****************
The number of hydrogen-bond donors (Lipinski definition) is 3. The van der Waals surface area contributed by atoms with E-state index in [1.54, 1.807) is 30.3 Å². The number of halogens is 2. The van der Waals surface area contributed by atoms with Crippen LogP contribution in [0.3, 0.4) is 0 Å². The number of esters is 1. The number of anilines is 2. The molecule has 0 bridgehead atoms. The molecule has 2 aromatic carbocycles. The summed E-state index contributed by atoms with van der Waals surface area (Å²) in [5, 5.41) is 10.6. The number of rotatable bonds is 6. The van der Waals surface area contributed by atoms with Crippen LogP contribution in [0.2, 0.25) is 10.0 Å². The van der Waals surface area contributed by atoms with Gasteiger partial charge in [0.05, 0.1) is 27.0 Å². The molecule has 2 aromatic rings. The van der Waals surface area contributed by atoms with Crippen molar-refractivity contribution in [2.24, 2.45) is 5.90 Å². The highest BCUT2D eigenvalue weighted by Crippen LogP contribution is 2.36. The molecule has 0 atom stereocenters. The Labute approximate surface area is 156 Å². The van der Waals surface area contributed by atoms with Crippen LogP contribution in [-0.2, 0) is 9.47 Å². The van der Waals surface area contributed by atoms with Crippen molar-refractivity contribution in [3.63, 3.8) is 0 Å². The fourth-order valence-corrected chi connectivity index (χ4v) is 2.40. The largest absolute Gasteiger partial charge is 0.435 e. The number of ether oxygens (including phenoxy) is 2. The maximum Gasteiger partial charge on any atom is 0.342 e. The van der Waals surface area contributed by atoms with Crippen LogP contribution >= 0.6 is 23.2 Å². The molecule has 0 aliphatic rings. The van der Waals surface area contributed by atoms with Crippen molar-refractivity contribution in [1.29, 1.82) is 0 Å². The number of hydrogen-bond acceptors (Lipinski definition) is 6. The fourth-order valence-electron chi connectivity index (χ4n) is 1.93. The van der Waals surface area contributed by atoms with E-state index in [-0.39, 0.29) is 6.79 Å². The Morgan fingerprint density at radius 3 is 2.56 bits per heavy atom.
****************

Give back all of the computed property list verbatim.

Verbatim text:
The number of hydrogen-bond donors (Lipinski definition) is 3. The van der Waals surface area contributed by atoms with E-state index in [1.54, 1.807) is 30.3 Å². The number of halogens is 2. The van der Waals surface area contributed by atoms with Crippen LogP contribution in [0.3, 0.4) is 0 Å². The number of esters is 1. The number of anilines is 2. The molecule has 0 bridgehead atoms. The molecule has 2 aromatic carbocycles. The summed E-state index contributed by atoms with van der Waals surface area (Å²) in [5, 5.41) is 10.6. The number of rotatable bonds is 6. The van der Waals surface area contributed by atoms with Crippen LogP contribution in [0.2, 0.25) is 10.0 Å². The van der Waals surface area contributed by atoms with Gasteiger partial charge in [0.05, 0.1) is 27.0 Å². The molecule has 2 aromatic rings. The van der Waals surface area contributed by atoms with Crippen molar-refractivity contribution in [2.24, 2.45) is 5.90 Å². The highest BCUT2D eigenvalue weighted by Crippen LogP contribution is 2.36. The molecule has 0 atom stereocenters. The Labute approximate surface area is 156 Å². The van der Waals surface area contributed by atoms with Crippen LogP contribution in [-0.2, 0) is 9.47 Å². The van der Waals surface area contributed by atoms with Crippen molar-refractivity contribution in [3.63, 3.8) is 0 Å². The fourth-order valence-corrected chi connectivity index (χ4v) is 2.40. The largest absolute Gasteiger partial charge is 0.435 e. The number of ether oxygens (including phenoxy) is 2. The maximum Gasteiger partial charge on any atom is 0.342 e. The van der Waals surface area contributed by atoms with Crippen LogP contribution >= 0.6 is 23.2 Å². The molecule has 0 aliphatic rings. The van der Waals surface area contributed by atoms with Crippen molar-refractivity contribution in [1.29, 1.82) is 0 Å². The number of hydrogen-bond acceptors (Lipinski definition) is 6. The fourth-order valence-electron chi connectivity index (χ4n) is 1.93. The van der Waals surface area contributed by atoms with E-state index in [-0.39, 0.29) is 6.79 Å². The Morgan fingerprint density at radius 3 is 2.56 bits per heavy atom.